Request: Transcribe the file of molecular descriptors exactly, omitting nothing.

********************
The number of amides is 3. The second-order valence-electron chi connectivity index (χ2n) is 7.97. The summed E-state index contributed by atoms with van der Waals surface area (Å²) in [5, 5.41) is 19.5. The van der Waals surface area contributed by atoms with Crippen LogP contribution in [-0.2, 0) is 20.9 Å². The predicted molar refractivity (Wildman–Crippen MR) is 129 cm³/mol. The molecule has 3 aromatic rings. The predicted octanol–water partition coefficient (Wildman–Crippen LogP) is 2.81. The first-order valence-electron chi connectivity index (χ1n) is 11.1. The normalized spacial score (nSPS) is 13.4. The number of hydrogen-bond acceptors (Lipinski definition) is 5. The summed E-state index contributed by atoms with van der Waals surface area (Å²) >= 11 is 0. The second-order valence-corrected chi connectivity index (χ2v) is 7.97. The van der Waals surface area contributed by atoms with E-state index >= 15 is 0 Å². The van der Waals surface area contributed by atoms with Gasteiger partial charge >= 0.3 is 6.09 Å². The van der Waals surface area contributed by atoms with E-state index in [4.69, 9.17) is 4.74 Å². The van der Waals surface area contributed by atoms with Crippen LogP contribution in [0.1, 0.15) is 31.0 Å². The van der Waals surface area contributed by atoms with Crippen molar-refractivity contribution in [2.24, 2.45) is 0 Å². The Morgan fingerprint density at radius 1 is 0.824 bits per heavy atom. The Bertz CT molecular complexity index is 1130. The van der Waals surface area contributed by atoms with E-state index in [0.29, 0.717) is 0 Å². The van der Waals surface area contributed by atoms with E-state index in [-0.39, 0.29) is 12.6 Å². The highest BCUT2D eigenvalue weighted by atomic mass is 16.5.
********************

The number of amides is 3. The second-order valence-electron chi connectivity index (χ2n) is 7.97. The summed E-state index contributed by atoms with van der Waals surface area (Å²) in [5, 5.41) is 19.5. The van der Waals surface area contributed by atoms with Crippen LogP contribution in [-0.2, 0) is 20.9 Å². The predicted molar refractivity (Wildman–Crippen MR) is 129 cm³/mol. The molecule has 3 aromatic rings. The predicted octanol–water partition coefficient (Wildman–Crippen LogP) is 2.81. The first-order valence-electron chi connectivity index (χ1n) is 11.1. The normalized spacial score (nSPS) is 13.4. The number of hydrogen-bond acceptors (Lipinski definition) is 5. The summed E-state index contributed by atoms with van der Waals surface area (Å²) >= 11 is 0. The second-order valence-corrected chi connectivity index (χ2v) is 7.97. The van der Waals surface area contributed by atoms with E-state index >= 15 is 0 Å². The van der Waals surface area contributed by atoms with Gasteiger partial charge >= 0.3 is 6.09 Å². The van der Waals surface area contributed by atoms with E-state index in [4.69, 9.17) is 4.74 Å². The van der Waals surface area contributed by atoms with Crippen LogP contribution in [0.1, 0.15) is 31.0 Å². The van der Waals surface area contributed by atoms with Crippen molar-refractivity contribution in [2.24, 2.45) is 0 Å². The Morgan fingerprint density at radius 1 is 0.824 bits per heavy atom. The Bertz CT molecular complexity index is 1130. The van der Waals surface area contributed by atoms with E-state index in [0.29, 0.717) is 0 Å². The van der Waals surface area contributed by atoms with E-state index in [-0.39, 0.29) is 12.6 Å². The highest BCUT2D eigenvalue weighted by atomic mass is 16.5.